I had been sensing a tension in the undercurrents of my home. The sweet harmony that usually flowed freely now had a tinge of strain. If there are any benefits to being raised as an only child, I guess one of them is that I am HYPER sensitive to challenges between siblings. And something was definitely brewing.
I felt it in small ways through conversations. Something off about that tone. Something weird about that glance. And it culminated in a dressing room when a snide comment was made by one sister to another…in the car ride home I laid down the law that in no uncertain terms would I allow teasing, hurtful jibes or unbecoming remarks about each other to be tolerated. This crap was gonna stop now. Or else.
That night I barely slept. What was the matter? What was I missing? Had I come this far to now have a strained relationship between my oldest daughters? By breakfast time, I was brimming over. I took the oldest three in my bedroom and said, “Spit it out. What’s the trouble here?” Two sisters pointed at one and said, “She is.” That normally rock hard stalwart young woman had hot tears streaming down her face. Oh Lord. Not that one. Don’t let her cry. She NEVER cries.
To make a long story short, it was my fault. I had not been encouraging her as I should have been. I (wrongly) figured since everyone else encourages her so much, her cup was full. In fact, she gets sooooo much encouragement and words of affirmation from so many around her that I almost felt like I needed to help her keep grounded. So here is everyone else saying how beautiful, smart, articulate, incredible she is (all true, by the way) and I am treading lightly because I am afraid she’ll get a big head.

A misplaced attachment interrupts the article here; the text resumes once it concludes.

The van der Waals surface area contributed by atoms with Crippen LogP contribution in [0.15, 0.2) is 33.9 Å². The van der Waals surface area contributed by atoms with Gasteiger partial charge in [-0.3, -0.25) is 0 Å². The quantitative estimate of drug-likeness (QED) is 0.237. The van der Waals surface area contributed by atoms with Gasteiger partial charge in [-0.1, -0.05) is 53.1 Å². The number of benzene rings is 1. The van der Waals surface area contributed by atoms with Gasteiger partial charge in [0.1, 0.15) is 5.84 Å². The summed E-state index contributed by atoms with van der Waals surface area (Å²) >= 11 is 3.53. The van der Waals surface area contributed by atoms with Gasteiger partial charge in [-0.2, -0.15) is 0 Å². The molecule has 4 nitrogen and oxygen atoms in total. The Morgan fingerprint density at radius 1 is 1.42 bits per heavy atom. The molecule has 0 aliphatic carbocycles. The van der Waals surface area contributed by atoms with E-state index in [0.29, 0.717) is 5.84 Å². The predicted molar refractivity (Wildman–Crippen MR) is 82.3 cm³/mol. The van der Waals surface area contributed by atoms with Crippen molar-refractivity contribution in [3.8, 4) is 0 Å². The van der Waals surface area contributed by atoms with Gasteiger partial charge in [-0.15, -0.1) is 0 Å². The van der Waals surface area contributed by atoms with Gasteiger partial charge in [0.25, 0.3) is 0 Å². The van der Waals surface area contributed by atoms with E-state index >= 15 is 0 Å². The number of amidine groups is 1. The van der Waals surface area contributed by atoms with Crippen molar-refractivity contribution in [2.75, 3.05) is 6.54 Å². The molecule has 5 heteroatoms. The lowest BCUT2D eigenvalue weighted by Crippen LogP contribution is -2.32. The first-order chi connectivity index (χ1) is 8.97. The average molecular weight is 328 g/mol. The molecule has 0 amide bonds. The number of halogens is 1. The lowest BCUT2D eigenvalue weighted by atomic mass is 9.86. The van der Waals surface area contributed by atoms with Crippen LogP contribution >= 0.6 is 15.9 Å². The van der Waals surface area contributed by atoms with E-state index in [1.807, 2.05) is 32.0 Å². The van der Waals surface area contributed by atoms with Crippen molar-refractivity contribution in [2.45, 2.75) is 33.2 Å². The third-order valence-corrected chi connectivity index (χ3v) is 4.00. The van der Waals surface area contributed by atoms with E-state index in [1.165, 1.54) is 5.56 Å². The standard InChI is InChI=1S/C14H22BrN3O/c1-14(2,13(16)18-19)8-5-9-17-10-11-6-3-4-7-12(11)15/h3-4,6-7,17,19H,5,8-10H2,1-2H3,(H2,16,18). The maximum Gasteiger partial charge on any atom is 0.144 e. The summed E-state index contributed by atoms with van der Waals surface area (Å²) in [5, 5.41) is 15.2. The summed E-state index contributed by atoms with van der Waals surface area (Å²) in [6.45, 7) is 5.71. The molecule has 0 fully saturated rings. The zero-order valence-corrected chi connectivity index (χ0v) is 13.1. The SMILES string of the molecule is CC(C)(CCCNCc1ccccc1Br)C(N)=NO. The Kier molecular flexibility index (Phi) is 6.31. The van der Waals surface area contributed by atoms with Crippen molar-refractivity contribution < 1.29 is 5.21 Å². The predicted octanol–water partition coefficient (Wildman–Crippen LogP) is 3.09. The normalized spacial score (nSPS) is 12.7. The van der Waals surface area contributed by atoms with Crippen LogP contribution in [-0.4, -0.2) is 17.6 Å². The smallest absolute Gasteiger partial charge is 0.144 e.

What an idiot. When I explained myself, she replied, “But none of what THEY say matters to me. I only need to hear it from you.” Aw crud. I suck.
I profusely apologized. I asked for forgiveness. I explained I came by it honestly. My dad never really encouraged me either and I mostly take after his personality. After we all had a good clearing of the air, harmony returned. I began making a conscious effort to encourage her (really all of them) more. But there are a few take-aways here for every parent….
1- Be sensitive to the tone of your home. If something’s not right, do something about it. Confront it. Don’t gloss over things hoping they will just go away. Deal with it, head on. Conflict avoidance never does anyone any good.
2- Listen in a confrontation, don’t just defend yourself…and teach your kids to listen too. In this case, I was in the wrong. Clearly. I explained myself, but it was not a defense. I needed to change. I had missed a great need of my child’s. And now I will change what I was doing.
3- Give your child the freedom to speak up and speak openly. They make some mistakes and it takes time to learn how to do so with respect and self control, but this is an extremely important life skill. This is not whining, yelling, or complaining. This is learning how to state a grief and explain emotions. This skill goes hand in hand with #2, because they will learn NOT to speak up if you just defend yourself instead of listen…and if it is about a challenge with another sibling, you must make sure the child still feels the freedom to speak up and be heard about that sibling. If you do not have this “freedom of speech” in your household, you will have large undercurrents of tension, fear, anger and resentment that build up between family members. It’s a ticking time bomb. And lastly, teach your child the importance of clearing the air quickly when they begin to feel something is off or missing in a relationship. In this case, the pain of not having met my child’s need for encouragement was only made more excruciating because I realized I had been in the wrong for quite some time. Every opportunity I missed to encourage her could have been avoided if she had told me earlier. I explained that in a marriage or friendship, you can’t drop hints and hope the other person catches on. In all likelihood, the noise inside the other person’s brain is too loud to get a clue. She agreed and promised to get better at being forthright about her challenges.
Folks, keep a good pulse on the atmosphere and tone of your home and the relationships right under your roof. Don’t gloss over bad attitudes or slick jibes. Face the interpersonal challenges head on and humbly admit when you’re in the wrong. Listen carefully to your children and don’t just defend yourself. And for heaven’s sake, encourage your children!